Hockey fans everywhere are well aware that the Carolina Hurricanes are Cam Ward’s team. He won them a Stanley Cup in his rookie season, took home a Conn Smythe and has been consistently been a bright spot on a team without much consistency. If Carolina’s hockey community had the power to knight people, Cam Ward would be called ‘Sir’ faster than any other player to pass through the team — with all due respect to Ron Francis, Rod Brind’Amour, et al., of course.

What we ought to take away from all this is that Cam Ward isn’t going anywhere. The ‘Canes will do whatever it takes to keep him in the fold, to keep him happy and to keep him on top of the depth chart. When Brian Boucher was ruled out for four to six months by Jim Rutherford due to a shoulder injury, it earned a collective shoulder shrug from many. He’s not Cam. But, the Boucher injury is an interesting development in this writer’s eyes, because it begets the promotion of Justin Peters to take the number two spot behind Cam Ward.

If you’re looking at prospective “Super Subs” for sale in the near future, Peters could very well be the man you’re looking for.

Justin Peters was drafted by the Hurricanes in 2004 as a type of insurance. Cam Ward had just been signed to an entry level deal and the team needed to make sure that they had reserves on hand if their apparent goaltender of the future didn’t quite cut it. Peters was the sixth goaltender taken in the “Ovechkin Draft” and with the exceptions of Cory Schneider and Devan Dubnyk, none of the five to go ahead of him have found more success at the NHL level unless you have strong feelings towards Al Montoya, Marek Schwarz or David Shantz.

Peters had a solid major junior career in the Ontario League as a three year starter with the St. Mike’s Majors before being shipped to the Plymouth Whalers for one last playoff run to wrap up his time in the ‘O’.

The Hurricanes have had quantities of depth at the goaltending position since Peters joined the organization. Quality of goaltending is another issue altogether. For the first four years of his pro career, Peters was shuffled between the AHL and ECHL as the Hurricanes worked to accommodate goaltenders such as John Grahame, Michael Leighton, Tyler Plante and the aforementioned Shantz into the minor league depth chart while Ward stayed steady at the top and Grahame, Leighton and eventually Brian Boucher got time with the big club.

Peters has been steadily working his way up the organization and playing well in the minor leagues when given the opportunity to start on a regular basis. After a good initial showing with the big club before a rough patch in 2010-11, Peters appears poised to get some games in during the upcoming season and will look to make an impression, not only on Jim Rutherford, but 29 other GMs around the NHL.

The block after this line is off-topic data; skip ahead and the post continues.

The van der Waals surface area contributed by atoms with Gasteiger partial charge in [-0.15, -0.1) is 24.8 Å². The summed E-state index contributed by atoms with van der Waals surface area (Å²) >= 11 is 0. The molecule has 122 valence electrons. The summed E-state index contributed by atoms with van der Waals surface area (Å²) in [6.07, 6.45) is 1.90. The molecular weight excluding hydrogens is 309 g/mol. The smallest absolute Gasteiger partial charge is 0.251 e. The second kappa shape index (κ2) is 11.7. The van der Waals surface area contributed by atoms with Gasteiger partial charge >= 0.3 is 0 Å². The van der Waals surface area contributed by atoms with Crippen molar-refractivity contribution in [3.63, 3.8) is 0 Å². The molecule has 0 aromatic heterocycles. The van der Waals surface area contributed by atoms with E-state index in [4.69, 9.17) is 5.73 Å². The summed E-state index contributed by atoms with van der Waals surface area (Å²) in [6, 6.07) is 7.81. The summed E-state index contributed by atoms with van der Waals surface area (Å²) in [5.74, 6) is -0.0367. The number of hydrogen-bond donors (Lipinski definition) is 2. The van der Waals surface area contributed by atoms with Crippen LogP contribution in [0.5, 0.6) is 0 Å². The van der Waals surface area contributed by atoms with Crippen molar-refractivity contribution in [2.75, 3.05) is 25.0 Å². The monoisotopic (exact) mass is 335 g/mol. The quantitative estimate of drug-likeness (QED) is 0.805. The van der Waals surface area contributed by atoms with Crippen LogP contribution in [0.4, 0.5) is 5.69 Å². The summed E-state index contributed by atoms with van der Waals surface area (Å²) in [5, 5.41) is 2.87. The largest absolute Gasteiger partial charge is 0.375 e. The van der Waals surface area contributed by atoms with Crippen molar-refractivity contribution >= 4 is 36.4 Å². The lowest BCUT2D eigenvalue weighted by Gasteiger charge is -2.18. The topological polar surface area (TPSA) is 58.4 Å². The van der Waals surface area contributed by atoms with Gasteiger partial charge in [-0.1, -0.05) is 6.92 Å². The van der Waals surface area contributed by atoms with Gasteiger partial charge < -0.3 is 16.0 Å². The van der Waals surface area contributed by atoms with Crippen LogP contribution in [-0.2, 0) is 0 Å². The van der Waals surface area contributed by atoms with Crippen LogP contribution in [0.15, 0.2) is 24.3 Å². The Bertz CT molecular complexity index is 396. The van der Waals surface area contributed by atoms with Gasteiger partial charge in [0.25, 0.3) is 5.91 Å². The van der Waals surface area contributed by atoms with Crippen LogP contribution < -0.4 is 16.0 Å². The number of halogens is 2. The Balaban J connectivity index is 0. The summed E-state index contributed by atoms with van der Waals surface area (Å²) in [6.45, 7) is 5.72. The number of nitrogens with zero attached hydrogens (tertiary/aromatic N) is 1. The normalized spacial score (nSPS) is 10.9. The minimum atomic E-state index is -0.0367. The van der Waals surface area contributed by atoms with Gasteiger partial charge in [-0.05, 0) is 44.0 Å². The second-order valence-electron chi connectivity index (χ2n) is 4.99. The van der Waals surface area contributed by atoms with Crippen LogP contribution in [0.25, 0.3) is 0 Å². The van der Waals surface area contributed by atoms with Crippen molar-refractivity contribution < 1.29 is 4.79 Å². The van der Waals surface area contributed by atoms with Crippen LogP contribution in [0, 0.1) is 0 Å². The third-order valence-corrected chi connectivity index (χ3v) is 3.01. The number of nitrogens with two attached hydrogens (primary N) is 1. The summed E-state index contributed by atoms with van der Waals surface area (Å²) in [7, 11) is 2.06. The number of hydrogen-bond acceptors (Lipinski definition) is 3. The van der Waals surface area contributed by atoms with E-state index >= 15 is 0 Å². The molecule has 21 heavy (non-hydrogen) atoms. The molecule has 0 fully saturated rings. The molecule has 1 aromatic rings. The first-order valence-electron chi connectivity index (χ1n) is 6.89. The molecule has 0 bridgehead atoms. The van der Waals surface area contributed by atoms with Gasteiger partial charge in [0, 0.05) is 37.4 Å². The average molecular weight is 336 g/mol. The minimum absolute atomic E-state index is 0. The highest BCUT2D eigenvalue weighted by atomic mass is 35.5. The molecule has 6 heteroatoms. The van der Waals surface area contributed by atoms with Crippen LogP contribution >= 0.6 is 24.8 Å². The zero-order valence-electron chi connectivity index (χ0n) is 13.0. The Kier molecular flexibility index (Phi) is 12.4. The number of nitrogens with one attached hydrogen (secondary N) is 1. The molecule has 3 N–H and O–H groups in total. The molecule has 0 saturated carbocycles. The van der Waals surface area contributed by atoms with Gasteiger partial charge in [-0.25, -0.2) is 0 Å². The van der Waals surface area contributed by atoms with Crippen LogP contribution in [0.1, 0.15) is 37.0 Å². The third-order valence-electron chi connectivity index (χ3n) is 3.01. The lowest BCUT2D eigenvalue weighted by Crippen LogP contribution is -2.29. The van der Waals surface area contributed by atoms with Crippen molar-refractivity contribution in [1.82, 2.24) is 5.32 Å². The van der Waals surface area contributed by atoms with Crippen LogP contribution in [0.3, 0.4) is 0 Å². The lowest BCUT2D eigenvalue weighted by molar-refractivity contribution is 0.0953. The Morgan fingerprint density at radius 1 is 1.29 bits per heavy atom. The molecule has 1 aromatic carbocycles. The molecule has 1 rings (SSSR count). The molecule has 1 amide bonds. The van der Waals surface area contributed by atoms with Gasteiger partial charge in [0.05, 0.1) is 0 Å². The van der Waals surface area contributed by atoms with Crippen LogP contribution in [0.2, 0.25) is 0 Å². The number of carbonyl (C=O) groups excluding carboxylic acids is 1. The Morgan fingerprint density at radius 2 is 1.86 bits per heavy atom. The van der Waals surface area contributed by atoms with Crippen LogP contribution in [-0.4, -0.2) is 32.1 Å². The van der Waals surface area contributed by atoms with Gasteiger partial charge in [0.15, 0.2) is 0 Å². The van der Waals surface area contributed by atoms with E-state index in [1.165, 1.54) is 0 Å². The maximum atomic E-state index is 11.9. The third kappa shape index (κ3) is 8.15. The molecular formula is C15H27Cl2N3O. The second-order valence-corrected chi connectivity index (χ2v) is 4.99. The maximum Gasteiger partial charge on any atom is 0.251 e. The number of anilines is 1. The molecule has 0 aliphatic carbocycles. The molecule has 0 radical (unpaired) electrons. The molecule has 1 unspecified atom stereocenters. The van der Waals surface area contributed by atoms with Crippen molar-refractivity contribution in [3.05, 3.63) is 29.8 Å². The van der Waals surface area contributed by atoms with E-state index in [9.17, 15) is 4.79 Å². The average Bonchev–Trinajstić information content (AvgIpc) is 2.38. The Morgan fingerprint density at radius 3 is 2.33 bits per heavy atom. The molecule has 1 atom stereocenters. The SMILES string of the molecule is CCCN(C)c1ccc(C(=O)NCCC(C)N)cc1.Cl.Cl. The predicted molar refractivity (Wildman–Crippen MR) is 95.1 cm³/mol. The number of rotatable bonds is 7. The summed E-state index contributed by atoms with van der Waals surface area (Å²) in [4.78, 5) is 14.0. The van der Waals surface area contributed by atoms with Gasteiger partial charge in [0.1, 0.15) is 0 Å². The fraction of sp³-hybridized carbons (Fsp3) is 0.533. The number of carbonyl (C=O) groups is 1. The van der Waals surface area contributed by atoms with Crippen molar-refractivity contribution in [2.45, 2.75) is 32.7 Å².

He is a UFA as of this Sunday, but the Hurricanes aren’t talking like a team that will let him walk.

“One reason we got Brian last year was to give Justin more ice time and allow him to play more games in Charlotte,” Rutherford said. “He played well when he was in Charlotte and played well when he was up with us. He’s a better goalie than he was last year, and he was in the mix when we talked about our goalie situation for next year.

“We’ll see what it looks like July 1 (in free agency). We have a lot of confidence in Justin and have him at the top of our list, but we’ll wait and see before making any decisions.”

We’ve seen a trend develop in recent years wherein backup goalies who excel behind stalwart number ones become coveted trade assets. They either force their way to the top of their homegrown depth chart, or make their way to another club. Consider Mike Smith, Anders Lindback, Josh Harding, Jaroslav Halak, Craig Anderson, Sergei Bobrovsky and Schneider of prime examples of this trend. Teams either had to make a play for them, or their club made sure to lock them down.

Justin Peters could very well be the next goalie in line.

It’s hard to envision a reality which involves Cam Ward being removed from his perch in Carolina. He’s still a fairly young player at 28 and is among the best goalies in the game. Peters, who will turn 26 in August, will likely need to find work starting elsewhere, but the chance to play games behind Ward appears to be his best bet if he’s going to hop on radars.

There is an inherent skepticism that comes with the “small sample size” but they are an interesting point of reference nonetheless. In seven games last season, Peters was stellar for the Hurricanes. Despite a 2-3-2 record, he posted a 2.48 GAA and a .931 save percentage. Those numbers are no small task on a team as bad as the Hurricanes were last year.

Now, Peters could very well flop as a spot starter for the Hurricanes — provided he stays of course — and this line of argument will be dead as it stands. But the potential is there. He’s not a big guy at 6-foot-1, 213 pounds, but he plays much bigger than his measurements, he is quiet in his net and displays the fundamentals of the position well. If you beat him, you probably beat him clean because you’re not going to find him out of position or misplaying the puck.

He’s not a lock, but if Justin Peters can build on a solid 2011-12 before Brian Boucher’s return, he’ll be playing regular NHL hockey very soon.

Who’s your next breakout backup goalie?